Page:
In response to the police shootings in New York, members of the New York Police Department, angry at the mayor and perhaps by extension the electorate, have repeatedly turned their backs on the mayor in an effort to show collective contempt.
Contempt is one thing, but essentially “walking off the job” is another. The New York Times editorial board this week published two biting criticisms of the department. On Monday, they wrote, “Mr. de Blasio isn’t going to say it, but somebody has to: With these acts of passive-aggressive contempt and self-pity, many New York police officers, led by their union, are squandering the department’s credibility, defacing its reputation, shredding its hard-earned respect. They have taken the most grave and solemn of civic moments — a funeral of a fallen colleague — and hijacked it for their own petty look-at-us gesture. In doing so, they also turned their backs on Mr. Ramos’s widow and her two young sons, and others in that grief-struck family.”
In the meantime, on Tuesday, the Times cited a New York Post article that found that for the week that began the day the officers were shot, “officers are essentially abandoning enforcement of low-level offenses.” Writes the Times, “traffic citations had fallen by 94 percent over the same period last year, summonses for offenses like public drinking and urination were down 94 percent, parking violations were down 92 percent, and drug arrests by the Organized Crime Control Bureau were down 84 percent.”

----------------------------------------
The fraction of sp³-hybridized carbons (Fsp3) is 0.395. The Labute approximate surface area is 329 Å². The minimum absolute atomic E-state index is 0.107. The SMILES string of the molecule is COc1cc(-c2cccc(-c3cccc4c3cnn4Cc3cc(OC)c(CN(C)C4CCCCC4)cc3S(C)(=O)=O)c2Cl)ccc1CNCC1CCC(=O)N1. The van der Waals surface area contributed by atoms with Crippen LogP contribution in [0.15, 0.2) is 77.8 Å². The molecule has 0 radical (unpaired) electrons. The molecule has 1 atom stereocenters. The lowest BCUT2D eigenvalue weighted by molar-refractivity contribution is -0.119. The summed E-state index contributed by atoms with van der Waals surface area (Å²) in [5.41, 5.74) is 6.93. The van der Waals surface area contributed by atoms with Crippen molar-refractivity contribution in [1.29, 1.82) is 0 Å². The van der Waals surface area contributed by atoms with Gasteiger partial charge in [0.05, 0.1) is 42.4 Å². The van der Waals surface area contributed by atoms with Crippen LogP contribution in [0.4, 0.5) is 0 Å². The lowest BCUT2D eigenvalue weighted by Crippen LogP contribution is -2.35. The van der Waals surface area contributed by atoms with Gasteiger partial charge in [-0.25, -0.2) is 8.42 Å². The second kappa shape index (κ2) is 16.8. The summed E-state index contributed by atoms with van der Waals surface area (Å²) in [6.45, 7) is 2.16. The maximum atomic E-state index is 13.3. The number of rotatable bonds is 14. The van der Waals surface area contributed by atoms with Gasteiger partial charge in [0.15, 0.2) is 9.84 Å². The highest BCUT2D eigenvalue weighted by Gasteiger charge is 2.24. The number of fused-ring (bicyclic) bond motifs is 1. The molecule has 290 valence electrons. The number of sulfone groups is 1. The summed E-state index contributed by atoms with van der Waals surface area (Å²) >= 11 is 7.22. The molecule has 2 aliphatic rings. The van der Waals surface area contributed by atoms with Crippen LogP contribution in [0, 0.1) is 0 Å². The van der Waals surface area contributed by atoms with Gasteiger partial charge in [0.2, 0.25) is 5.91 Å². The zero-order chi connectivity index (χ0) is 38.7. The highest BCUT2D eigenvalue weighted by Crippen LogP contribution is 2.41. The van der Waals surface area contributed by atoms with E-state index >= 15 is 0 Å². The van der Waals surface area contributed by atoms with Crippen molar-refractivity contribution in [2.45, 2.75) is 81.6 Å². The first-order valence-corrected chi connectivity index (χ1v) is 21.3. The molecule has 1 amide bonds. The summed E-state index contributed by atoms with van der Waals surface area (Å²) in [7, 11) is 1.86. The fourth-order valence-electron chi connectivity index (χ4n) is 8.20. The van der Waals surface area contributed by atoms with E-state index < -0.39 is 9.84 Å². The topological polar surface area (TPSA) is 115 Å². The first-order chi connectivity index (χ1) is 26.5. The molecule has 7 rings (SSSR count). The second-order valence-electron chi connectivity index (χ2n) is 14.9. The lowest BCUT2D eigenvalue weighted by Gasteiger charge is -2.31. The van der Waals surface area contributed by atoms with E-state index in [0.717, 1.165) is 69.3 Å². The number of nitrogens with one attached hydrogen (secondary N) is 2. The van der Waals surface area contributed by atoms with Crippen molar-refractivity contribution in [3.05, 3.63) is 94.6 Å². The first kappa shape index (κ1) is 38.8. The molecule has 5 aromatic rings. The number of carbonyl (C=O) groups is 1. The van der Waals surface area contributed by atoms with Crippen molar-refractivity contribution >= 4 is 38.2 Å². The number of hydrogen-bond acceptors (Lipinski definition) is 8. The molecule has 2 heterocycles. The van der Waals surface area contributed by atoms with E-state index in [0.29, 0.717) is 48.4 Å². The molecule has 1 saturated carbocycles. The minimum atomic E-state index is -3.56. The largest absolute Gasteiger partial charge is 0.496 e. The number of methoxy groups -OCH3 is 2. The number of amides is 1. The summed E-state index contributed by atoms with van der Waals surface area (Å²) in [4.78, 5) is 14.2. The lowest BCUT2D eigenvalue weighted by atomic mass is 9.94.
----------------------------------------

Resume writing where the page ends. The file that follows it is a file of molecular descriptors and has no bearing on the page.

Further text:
They continue, “The data cover only a week, and the reasons for the plunge are not entirely clear. But it is so steep and sudden as to suggest a dangerous, deplorable escalation of the police confrontation with the de Blasio administration.”
The Times calls this action “repugnant and inexcusable.” They write, “It amounts to a public act of extortion by the police.”
The Tuesday editorial proceeds to make the case that the police are not justified in such an extreme reaction – but even if they were, putting the public at risk seems petty and self-serving, and ultimately will undermine whatever self-righteous indignation they have.
The interesting thing is that the actions of the New York Police Department have been playing out for nearly the last two years here in Davis, only in Davis it is the firefighters – angry at perhaps contract situations, personnel cuts, and management changes – who have put public safety at risk in their protests.